"Well, I guess I am doing OK. I took a cigarette yesterday. I don't know why. I'm just not sure what I want to do yet." This comment came from a twenty-five year, two pack a day smoker, who had quit three weeks earlier. He couldn't tell why he took the cigarette. It wasn't under stress or at a party. He was just sitting home and wanted one. So he took it. No big deal, right. Wrong--DEAD WRONG.
This man would not accept the fact of his addiction. While his initial comments indicated that possibly he did not want to stop, further inquiries demonstrated this man really wanted to stay off. I asked him if he really wished to go back to 40 cigarettes a day. He said "No way, I never want to smoke that way again. But I still want a cigarette every now and then.
Every ex-smoker faces the same dilemma as this man. The desire for one, repulsed by the idea of smoking at the old level. But under the laws of addiction, smoking is an all or nothing proposition. Due to his addiction there is no such thing as one. While he may not have been sure of whether or not he wished to stay off cigarettes, he was positive that he did not want to go back to his old level. Since he did not wish to smoke two packs a day, taking this first cigarette was a mistake.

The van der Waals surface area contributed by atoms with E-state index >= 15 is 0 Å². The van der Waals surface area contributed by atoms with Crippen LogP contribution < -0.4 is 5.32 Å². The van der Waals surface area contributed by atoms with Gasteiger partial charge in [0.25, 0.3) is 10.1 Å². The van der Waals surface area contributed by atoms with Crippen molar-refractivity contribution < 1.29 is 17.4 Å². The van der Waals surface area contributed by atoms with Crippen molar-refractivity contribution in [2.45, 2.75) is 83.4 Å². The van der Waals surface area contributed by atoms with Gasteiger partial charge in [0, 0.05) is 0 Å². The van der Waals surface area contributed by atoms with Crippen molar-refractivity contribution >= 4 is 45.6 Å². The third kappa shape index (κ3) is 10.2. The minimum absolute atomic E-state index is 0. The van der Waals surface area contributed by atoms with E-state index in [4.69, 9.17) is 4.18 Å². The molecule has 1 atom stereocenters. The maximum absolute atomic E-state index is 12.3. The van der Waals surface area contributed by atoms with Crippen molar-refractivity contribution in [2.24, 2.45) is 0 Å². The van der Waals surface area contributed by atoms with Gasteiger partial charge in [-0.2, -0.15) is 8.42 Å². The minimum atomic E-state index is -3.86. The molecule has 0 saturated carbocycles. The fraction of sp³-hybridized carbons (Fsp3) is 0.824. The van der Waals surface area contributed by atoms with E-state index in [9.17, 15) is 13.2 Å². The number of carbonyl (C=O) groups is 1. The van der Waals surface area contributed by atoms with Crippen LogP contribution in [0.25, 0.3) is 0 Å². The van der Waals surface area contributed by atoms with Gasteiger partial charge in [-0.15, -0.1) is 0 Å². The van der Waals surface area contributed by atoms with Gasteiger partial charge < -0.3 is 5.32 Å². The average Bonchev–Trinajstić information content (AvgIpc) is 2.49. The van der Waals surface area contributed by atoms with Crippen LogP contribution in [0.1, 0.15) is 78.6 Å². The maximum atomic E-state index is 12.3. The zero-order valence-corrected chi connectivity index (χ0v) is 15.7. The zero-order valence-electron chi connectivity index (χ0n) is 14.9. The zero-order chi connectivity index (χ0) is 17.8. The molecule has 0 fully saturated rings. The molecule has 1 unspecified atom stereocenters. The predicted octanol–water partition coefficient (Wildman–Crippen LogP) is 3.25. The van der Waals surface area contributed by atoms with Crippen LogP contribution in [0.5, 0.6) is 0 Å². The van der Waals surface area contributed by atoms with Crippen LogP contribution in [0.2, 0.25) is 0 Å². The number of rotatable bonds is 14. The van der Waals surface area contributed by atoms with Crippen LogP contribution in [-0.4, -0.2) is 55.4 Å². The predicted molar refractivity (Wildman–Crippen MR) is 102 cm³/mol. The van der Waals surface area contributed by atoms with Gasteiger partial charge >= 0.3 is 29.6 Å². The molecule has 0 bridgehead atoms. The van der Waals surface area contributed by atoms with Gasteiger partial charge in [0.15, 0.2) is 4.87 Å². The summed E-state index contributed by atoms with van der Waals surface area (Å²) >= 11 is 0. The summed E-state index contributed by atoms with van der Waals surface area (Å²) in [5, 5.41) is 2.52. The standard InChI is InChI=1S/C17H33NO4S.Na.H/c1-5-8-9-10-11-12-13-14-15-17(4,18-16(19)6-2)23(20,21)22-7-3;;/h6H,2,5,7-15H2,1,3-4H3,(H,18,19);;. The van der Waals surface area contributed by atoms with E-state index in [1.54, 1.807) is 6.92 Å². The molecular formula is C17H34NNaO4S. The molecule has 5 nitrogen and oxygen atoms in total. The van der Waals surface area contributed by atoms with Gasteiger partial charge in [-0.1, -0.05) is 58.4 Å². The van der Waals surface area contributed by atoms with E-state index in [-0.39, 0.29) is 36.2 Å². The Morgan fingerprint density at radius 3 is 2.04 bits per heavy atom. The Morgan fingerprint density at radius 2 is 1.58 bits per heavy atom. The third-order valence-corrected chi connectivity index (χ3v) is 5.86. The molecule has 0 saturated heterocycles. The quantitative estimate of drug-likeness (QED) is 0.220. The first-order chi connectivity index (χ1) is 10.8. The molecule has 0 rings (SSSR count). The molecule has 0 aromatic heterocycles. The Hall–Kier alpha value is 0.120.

Within a short time he was again smoking at his old level. To this day, almost three years later, he is still hooked on cigarettes. If you ever question your resolve about staying an ex-smoker, consider the alternative--smoking at your old level, or even possibly more than you used to before you quit.
Viewing smoking like this probably doesn't seem appealing to you. But no matter how much you desire never to smoke that way again, you will lose all choice over the matter if you experiment with a cigarette. The addiction controlled you once. It will control you again. And this time, you may never be able to break its powerful grip. Don't take that chance. NEVER TAKE ANOTHER PUFF!